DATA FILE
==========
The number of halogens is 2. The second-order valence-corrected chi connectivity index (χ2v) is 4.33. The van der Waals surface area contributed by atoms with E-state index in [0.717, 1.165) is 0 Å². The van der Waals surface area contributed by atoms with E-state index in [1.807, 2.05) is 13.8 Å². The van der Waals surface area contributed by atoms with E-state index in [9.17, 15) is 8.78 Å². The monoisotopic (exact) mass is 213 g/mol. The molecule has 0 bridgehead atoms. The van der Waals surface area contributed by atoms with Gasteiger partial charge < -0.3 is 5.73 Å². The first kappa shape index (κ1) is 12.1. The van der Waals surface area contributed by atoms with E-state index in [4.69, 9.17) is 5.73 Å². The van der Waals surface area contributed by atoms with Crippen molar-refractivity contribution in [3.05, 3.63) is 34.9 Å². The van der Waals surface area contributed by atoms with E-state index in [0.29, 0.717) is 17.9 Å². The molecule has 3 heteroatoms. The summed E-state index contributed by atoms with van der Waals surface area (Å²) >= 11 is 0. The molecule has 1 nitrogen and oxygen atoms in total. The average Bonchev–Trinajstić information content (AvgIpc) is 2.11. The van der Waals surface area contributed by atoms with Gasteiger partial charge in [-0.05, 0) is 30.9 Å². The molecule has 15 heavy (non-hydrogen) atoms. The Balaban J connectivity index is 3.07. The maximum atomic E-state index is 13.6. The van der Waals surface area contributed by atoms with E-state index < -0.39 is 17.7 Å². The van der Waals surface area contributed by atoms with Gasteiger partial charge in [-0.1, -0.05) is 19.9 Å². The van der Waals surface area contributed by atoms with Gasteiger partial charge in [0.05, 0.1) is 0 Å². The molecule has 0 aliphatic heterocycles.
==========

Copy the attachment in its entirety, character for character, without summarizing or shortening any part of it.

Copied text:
The number of halogens is 2. The second-order valence-corrected chi connectivity index (χ2v) is 4.33. The van der Waals surface area contributed by atoms with E-state index in [0.717, 1.165) is 0 Å². The van der Waals surface area contributed by atoms with E-state index in [1.807, 2.05) is 13.8 Å². The van der Waals surface area contributed by atoms with E-state index in [9.17, 15) is 8.78 Å². The monoisotopic (exact) mass is 213 g/mol. The molecule has 0 bridgehead atoms. The van der Waals surface area contributed by atoms with Gasteiger partial charge < -0.3 is 5.73 Å². The first kappa shape index (κ1) is 12.1. The van der Waals surface area contributed by atoms with E-state index in [4.69, 9.17) is 5.73 Å². The van der Waals surface area contributed by atoms with Crippen molar-refractivity contribution in [3.05, 3.63) is 34.9 Å². The van der Waals surface area contributed by atoms with E-state index in [0.29, 0.717) is 17.9 Å². The molecule has 3 heteroatoms. The summed E-state index contributed by atoms with van der Waals surface area (Å²) >= 11 is 0. The molecule has 1 nitrogen and oxygen atoms in total. The average Bonchev–Trinajstić information content (AvgIpc) is 2.11. The van der Waals surface area contributed by atoms with Gasteiger partial charge in [-0.05, 0) is 30.9 Å². The molecule has 15 heavy (non-hydrogen) atoms. The Balaban J connectivity index is 3.07. The maximum atomic E-state index is 13.6. The van der Waals surface area contributed by atoms with E-state index < -0.39 is 17.7 Å². The van der Waals surface area contributed by atoms with Gasteiger partial charge in [-0.1, -0.05) is 19.9 Å². The van der Waals surface area contributed by atoms with Gasteiger partial charge in [0.05, 0.1) is 0 Å². The molecule has 0 aliphatic heterocycles.